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Clean Transport

Published on December 20th, 2017 | by James Ayre

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Volkswagen To Install 2,800 EV Charging Stations In US By June 2019


December 20th, 2017 by  


Volkswagen’s Electrify America unit will have installed 2,800 plug-in electric vehicle charging “stations” in the US by June 2019, if newly revealed plans are to be taken at face value.

I put “stations” in quotes here because these “stations” will be spread across just 500 or so sites — so it sounds as though what’s being referred to here are individual charging poles (whether they can charge more than one car at a time or not).

These electric vehicle (EV) charging stations will be located in 17 of the biggest cities in the US, with about 75% of them to be situated in common workplaces and the other 25% to be located in dense residential areas (apartments complexes, parking garages, etc.).

This EV charging station buildout follows the earlier agreement that Volkswagen execs made with US regulators as part of a settlement in relation to the diesel vehicle emissions cheating scandal. As per that agreement, Volkswagen will be spending $2 billion in the US on the development of clean car plans — with $800 million to be spent in California.

“One of the biggest barriers to the mass-market adoption of electric vehicles is access to chargers,” commented Mark McNabb, CEO of Electrify America.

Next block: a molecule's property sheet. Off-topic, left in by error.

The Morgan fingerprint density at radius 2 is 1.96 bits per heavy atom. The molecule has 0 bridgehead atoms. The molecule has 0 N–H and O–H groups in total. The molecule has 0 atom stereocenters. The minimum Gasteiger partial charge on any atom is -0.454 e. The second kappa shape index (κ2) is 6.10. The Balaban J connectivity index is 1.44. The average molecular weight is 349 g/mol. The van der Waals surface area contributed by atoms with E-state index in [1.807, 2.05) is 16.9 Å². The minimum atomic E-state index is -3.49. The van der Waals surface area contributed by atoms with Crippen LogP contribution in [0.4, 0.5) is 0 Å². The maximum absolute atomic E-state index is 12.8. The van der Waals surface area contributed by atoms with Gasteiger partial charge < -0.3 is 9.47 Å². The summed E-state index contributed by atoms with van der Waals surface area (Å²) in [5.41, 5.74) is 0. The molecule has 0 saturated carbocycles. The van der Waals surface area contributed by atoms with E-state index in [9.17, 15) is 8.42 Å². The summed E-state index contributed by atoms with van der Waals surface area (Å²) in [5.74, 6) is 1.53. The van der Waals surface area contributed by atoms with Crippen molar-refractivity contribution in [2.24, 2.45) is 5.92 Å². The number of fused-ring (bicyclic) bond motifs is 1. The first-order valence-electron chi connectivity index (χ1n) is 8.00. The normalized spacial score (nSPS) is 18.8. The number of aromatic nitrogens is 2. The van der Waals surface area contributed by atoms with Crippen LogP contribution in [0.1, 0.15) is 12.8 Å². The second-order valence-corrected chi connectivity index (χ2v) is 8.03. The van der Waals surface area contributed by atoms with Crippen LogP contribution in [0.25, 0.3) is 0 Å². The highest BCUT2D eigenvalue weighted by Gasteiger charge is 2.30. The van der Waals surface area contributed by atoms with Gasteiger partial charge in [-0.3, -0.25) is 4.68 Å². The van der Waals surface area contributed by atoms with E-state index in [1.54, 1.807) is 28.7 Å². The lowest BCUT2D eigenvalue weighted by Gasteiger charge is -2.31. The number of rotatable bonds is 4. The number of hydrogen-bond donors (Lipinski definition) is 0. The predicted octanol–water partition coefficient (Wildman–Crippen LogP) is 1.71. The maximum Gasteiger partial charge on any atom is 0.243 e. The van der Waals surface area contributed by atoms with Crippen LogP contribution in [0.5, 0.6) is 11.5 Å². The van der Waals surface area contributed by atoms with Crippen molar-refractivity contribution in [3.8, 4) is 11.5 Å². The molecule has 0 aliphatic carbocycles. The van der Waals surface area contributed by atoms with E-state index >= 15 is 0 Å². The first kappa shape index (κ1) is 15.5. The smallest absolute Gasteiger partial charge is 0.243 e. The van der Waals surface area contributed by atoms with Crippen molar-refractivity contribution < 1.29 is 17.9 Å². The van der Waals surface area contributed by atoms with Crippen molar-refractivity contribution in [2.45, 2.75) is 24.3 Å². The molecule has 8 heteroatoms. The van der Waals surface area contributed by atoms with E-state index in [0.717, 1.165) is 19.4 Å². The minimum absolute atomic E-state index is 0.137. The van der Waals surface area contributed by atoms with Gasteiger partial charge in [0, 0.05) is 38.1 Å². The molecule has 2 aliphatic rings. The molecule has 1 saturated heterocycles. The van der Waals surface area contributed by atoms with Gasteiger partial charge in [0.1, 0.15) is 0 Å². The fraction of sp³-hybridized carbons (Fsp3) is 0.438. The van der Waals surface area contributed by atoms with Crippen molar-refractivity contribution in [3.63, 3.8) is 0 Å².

Interestingly, Electrify America management has chosen for the new EV charging stations to be installed by EV Connect, SemaConnect, and Greenlots. Interesting choices … since that doesn’t include the two biggest non-Tesla EV fast charging networks (ChargePoint and EVgo).

“There hasn’t been a significant catalyst yet for ramping up the number of charging stations,” stated Scott Fisher, Greenlots’ vice president of market development, in an interview with Reuters. “This is an unprecedented opportunity to help create the electric vehicle infrastructure we need across the US.”

Notably, though, it’s an opportunity that’s only come about because of a company’s willingness to poison mass quantities of people in order to save a few bucks. And, perhaps more importantly, to not even make that much of an effort to hide the fact (not a competent one, anyways).

On that note, Volkswagen exec Oliver Schmidt was recently sentenced to 7 years in prison for his part in the diesel vehicle emissions testing cheating scandal. A large number of other Volkswagen execs are currently wanted by authorities in the US as well, but as they are essentially hiding out in Germany and that country won’t extradite its citizens, they are unlikely to ever face justice in the US.

 
 

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About the Author

James Ayre's background is predominantly in geopolitics and history, but he has an obsessive interest in pretty much everything. After an early life spent in the Imperial Free City of Dortmund, James followed the river Ruhr to Cofbuokheim, where he attended the University of Astnide. And where he also briefly considered entering the coal mining business. He currently writes for a living, on a broad variety of subjects, ranging from science, to politics, to military history, to renewable energy.



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